Former Wales sugar workers, families call for gov’t support due to impact of closure

Gordon Thomas (at centre) along with the other ex-Wales Estate workers and representatives of workers yesterday at the GAWU head office.

Some former Wales sugar workers and their families yesterday called for government support due to the toll that the closure of the estate has taken on them and the community.

“The situation for the people and the villages linked to Wales Estate remains bleak and uncertain. It is steadily growing worse and suffering is growing by the day. The future for the people, especially the youth, is not encouraging. It is difficult for us to imagine the hardships that would befall the people in the weeks and months that lie ahead. Many of us wonder every day if this is the ‘good life’ we were promised,” Gordon Thomas, a former tug operator, told reporters at the Guyana Agricultural and General Workers’ Union (GAWU) head office in Kingston.

Thomas said they are willing to accept subsidies for their utilities, such as water and electricity, and any other form of assistance that will help them and their families.

He was part of a group comprising both ex-workers and the spouses of ex-workers who related the effect of the closure of the estate, which they said has impacted thousands of ordinary, hard-working Guyanese.

“Today, the sad reality is that the Government and the Guyana Sugar Corpora-tion (GuySuCo) have forcibly taken our livelihoods from us. In that process, they have sought to take away our dignity and our pride. We have had our dreams shattered and our hopes for a better tomorrow dashed,” he said, while claiming that the “once vibrant” Wales community is a far cry from how it has been just a year ago.

Thomas said that since the closure of the estate, many of the ex-employees have been unable to find jobs, which has been making it difficult for them to sustain their families.

As a result, he said the community has since been filled with higher unemployment, and an increase in crime and other anti-social behaviour.

According to Thomas, even those workers who have received severance from GuySuCo are starting to find it difficult to maintain their families since “those pitiful sums are quickly drying up as we are facing rising living costs to meet life’s basic necessities.”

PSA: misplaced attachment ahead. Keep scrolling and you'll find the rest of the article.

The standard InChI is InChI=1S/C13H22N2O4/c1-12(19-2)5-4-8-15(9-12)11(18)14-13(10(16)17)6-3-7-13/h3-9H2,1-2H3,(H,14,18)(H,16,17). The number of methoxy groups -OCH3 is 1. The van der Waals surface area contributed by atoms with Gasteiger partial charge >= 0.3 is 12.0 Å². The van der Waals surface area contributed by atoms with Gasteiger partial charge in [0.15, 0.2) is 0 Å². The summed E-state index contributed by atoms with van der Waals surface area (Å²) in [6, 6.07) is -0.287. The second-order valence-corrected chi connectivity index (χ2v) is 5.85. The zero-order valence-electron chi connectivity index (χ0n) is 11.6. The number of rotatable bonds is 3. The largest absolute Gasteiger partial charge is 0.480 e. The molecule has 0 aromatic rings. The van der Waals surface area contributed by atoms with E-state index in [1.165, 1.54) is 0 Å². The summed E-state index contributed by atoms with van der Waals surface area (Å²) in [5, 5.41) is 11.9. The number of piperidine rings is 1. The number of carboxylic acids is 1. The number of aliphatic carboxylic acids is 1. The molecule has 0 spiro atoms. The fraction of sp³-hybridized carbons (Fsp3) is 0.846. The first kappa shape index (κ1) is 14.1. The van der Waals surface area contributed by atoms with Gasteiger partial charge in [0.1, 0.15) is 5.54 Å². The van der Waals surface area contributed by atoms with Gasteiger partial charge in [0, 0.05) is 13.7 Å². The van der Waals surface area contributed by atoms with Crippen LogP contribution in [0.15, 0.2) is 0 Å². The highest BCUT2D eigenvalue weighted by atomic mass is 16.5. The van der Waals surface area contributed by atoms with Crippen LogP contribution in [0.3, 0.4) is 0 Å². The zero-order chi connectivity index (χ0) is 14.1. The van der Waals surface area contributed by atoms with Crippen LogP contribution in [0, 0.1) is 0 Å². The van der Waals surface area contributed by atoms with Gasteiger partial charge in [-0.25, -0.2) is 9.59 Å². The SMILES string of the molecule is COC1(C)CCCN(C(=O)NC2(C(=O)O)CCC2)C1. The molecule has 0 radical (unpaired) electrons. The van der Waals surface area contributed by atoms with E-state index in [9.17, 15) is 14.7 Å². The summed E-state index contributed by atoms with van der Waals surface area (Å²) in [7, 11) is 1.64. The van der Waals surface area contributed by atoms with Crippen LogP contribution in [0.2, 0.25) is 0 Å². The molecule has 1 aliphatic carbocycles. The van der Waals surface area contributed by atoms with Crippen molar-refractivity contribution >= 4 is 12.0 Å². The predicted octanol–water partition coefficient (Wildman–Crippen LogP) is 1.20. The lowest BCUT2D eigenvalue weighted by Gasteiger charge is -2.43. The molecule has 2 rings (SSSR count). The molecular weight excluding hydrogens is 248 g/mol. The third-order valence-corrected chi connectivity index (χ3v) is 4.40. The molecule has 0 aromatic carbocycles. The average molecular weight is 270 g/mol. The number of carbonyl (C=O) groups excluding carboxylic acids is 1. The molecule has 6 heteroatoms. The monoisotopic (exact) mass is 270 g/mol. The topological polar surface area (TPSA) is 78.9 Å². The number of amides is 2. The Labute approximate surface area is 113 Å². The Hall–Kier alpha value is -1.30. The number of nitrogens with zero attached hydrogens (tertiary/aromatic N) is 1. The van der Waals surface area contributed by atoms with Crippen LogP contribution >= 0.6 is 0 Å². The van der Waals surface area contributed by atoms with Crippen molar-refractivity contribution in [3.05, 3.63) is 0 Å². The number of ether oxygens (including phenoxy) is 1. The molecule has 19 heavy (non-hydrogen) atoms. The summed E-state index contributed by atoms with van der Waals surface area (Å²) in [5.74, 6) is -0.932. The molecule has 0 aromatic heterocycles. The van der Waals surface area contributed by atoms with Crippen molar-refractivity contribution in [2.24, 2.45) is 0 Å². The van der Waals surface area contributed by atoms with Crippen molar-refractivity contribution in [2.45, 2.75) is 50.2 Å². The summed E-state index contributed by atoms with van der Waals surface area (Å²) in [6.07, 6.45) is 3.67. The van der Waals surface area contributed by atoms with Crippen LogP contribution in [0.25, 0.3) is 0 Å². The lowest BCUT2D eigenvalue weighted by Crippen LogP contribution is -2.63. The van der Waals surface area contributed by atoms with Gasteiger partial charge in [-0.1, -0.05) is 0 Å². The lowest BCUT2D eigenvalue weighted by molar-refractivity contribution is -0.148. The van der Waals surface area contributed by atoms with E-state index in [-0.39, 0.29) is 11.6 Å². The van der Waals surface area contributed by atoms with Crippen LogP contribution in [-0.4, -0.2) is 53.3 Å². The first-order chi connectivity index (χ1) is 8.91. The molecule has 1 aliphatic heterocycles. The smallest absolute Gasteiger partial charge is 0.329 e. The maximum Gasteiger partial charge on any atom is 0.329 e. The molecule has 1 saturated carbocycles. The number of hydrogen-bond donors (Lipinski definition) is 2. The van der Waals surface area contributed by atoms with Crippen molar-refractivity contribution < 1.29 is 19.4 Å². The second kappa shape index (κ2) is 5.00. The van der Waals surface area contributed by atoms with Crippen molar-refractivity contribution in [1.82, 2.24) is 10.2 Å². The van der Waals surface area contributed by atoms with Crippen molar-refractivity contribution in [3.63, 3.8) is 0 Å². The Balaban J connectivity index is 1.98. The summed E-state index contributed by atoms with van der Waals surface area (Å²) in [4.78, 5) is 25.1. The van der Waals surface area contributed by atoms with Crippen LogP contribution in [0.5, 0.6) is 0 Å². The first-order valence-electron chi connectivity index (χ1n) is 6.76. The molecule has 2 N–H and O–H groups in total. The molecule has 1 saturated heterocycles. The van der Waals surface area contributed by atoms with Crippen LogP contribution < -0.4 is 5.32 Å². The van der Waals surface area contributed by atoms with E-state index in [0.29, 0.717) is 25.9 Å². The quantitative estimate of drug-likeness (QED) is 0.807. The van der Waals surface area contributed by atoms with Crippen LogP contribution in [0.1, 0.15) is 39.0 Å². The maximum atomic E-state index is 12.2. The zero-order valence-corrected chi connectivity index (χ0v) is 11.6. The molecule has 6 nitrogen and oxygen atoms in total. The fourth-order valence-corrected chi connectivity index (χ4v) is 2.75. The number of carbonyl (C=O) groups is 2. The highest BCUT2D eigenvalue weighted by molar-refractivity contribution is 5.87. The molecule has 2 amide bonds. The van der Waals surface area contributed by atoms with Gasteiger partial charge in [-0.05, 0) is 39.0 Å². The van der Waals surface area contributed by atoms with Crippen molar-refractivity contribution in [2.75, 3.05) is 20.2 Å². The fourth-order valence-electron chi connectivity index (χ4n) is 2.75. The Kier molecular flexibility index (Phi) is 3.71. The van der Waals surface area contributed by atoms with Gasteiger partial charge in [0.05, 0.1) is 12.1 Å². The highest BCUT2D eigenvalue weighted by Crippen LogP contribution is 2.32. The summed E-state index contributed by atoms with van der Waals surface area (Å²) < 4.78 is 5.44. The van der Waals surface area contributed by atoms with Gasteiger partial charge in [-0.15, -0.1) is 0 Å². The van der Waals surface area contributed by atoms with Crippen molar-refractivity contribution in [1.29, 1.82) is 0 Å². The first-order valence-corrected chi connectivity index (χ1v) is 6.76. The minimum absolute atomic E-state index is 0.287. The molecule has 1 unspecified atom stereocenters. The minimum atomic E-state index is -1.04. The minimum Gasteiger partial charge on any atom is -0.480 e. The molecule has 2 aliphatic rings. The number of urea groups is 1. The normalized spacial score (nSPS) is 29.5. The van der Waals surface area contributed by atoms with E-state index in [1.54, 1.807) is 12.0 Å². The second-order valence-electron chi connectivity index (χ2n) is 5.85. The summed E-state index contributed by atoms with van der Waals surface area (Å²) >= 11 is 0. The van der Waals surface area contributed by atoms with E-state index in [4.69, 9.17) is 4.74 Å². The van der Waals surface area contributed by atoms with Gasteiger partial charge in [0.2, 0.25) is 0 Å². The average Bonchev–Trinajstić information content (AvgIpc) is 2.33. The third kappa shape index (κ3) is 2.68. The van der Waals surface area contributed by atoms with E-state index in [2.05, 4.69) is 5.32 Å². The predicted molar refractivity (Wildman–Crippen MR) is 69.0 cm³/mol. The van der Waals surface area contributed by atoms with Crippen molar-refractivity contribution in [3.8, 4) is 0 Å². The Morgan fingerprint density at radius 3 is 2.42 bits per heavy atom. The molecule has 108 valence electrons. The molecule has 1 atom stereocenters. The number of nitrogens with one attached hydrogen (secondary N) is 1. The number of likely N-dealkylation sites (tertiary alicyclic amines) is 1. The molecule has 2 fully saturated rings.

“Certainly the grave situation will grow graver in the weeks and months ahead and the people will find themselves caught between a rock and a hard place,” he added, while pointing out that the situation has opened doors for domestic problems in households, since most persons have their backs against the wall.

A housewife, Salima Bacchus, who said she was representing her husband, supported Thomas’ point and said that since the estate’s closure, she has found it increasingly difficult to manage and balance her everyday expenses.

“Since the estate close, we find it real difficult because we have children going to school. We have bills to pay and they have exams coming up and every day the child goes and do assignments, so we have to find money for assignments. You know it’s really hard for us as housewives because we are not getting money. How can we afford these things?” the woman said.

Another housewife expressed similar sentiments and explained that she finds it difficult every day to send her children to school.

They said the drastic slowdown in the flow of money in the community has contributed to an increase in criminal activities, such as petty crime. They said that persons are being forced to use unlawful and immoral means to obtain money to survive and feed their families.

With respect to those workers who have not yet received their severance payments due to an ongoing challenge by GAWU to GuySuCo in court, Thomas said that they are very disappointed that there has been no progress with the case, given its significance and importance to a large population of citizens.

He also said that even though President David Granger had said that the matter had been referred to Agriculture Minister Noel Holder in August, they “have not heard a word” from him in over two months. As a result, Thomas said that the workers are of the opinion that Granger owes them a proper response.

Head of GAWU Komal Chand, who was also present, stated that the union did the right thing by taking the matter to court. However, he said it was hoping that the move would have led to the government paying the workers and not having them wait until the court case concludes. “As such, we are asking for perpetual financial support down the road,” Chand said.

Thomas said that while the workers were promised that the estate would benefit from a diversification plan, which would involve aquaculture, rice and other things, this has not been realised.

“For cane farmers the situation is equally as terrible. Many farmers who had invested large sums in the farms have been forced to abandon their plots. The road to take the farmers’ canes from as far as Free and Easy, several miles south of the Wales factory, to Uitvlugt Estate, is yet to begin,” Thomas said, while highlighting that the gantry to facilitate the discharge of farmers’ cane at Uitvlugt remains incomplete.

While the sugar company has been encouraging workers from Wales to take up jobs at Uitvlugt, Romaine Charles, who had worked with the company for more than two decades, says that persons are not getting full-time jobs and the investment of time to get to the estate is not worth the money that they are being paid.

“They claim that they providing jobs but two or three days and nobody in Wales going to work because they don’t have anything available. It’s terrible conditions too because many days is two tonnes or two and a half tonnes of cane you have to wuk with and you have to leave at 5 and coming back at 7. For what? $2,500 or $3,000 a day? That can’t compensate you for leaving you house so early and coming back so late,” Charles said.